An ERCP is where the doctor examines the tubes (ducts) that drain your liver, pancreas and gallbladder. The doctor will pass the endoscope, which is a flexible tube with a camera attached which allows the doctor to see the food pipe, stomach and the small bowel.
A fine plastic tube will be passed inside the endoscope into the liver and/or pancreas. Contrast material (dye) will be injected and x-rays taken.
The doctor may then remove stones, relieve duct blockage or take samples (biopsy).
The procedure is performed under sedation or anaesthetic administered by a specialist Anaesthetist
The ERCP is a safe procedure. Complications are rare and include:
- Pancreatitis: Less than 3-5 in 100 people will experience pancreatitis. Pancreatitis is inflammation of the pancreas which causes it to become swollen and painful. Most pancreatitis will settle within 2-3 days and may require a short stay in the hospital. Rarely, it may be more severe requiring a longer hospital stay.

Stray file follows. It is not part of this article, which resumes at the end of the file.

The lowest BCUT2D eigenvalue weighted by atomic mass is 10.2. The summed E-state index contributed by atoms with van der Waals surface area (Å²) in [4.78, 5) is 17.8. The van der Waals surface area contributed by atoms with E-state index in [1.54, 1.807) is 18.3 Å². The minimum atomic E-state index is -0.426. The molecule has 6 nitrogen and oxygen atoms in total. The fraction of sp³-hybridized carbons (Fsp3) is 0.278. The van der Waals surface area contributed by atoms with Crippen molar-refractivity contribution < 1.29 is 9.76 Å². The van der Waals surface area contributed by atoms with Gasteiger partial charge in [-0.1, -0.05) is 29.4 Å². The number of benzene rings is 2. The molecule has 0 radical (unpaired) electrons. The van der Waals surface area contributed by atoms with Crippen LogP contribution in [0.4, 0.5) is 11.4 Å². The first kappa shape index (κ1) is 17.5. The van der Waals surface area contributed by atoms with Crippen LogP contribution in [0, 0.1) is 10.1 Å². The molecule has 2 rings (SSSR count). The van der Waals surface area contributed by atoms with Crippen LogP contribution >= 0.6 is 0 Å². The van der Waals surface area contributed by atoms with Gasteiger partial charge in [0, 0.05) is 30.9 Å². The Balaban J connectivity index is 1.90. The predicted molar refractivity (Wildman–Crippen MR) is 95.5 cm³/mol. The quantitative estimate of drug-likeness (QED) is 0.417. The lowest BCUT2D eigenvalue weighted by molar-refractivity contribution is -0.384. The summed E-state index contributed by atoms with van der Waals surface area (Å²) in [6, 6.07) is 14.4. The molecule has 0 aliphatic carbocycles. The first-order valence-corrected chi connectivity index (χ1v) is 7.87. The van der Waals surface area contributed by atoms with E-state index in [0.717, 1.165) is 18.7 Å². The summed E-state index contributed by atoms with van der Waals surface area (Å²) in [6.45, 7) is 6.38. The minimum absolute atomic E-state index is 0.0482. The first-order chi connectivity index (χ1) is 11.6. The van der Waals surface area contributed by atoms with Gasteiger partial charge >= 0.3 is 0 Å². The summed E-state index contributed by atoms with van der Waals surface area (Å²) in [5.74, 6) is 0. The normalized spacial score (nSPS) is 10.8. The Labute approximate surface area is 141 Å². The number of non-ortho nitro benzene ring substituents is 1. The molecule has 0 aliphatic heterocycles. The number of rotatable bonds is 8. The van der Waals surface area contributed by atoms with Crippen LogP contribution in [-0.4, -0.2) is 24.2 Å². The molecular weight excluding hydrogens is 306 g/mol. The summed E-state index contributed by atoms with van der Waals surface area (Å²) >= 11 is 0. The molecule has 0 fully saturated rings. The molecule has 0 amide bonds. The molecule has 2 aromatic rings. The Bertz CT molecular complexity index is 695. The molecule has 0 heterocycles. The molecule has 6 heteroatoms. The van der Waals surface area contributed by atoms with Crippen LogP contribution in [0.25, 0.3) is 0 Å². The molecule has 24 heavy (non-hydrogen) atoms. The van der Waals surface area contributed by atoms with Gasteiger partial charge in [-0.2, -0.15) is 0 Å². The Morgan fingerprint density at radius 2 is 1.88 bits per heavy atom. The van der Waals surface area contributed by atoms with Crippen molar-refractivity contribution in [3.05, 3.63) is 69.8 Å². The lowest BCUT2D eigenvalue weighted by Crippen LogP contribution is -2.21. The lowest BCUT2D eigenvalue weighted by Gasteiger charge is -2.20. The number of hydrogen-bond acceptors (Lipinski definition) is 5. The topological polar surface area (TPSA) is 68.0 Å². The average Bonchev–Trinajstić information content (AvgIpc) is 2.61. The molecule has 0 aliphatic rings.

- Bleeding occurs in less than 1 in 100 people. This usually will settle spontaneously or can be stopped at the time of the procedure. Rarely people require further intervention, such as a specialised x-ray procedure or surgery.
- Infection: Less than 1 in 200 people can develop an infection (especially if a sample is taken from a cyst). The risk is reduced substantially with the administration of antibiotics.
- Perforation: Less than 1 in 1000 people will accidentally get a hole (perforation) to the bowel. If this was to occur, this may be repaired with small clips during the procedure, or rarely require an operation to repair it.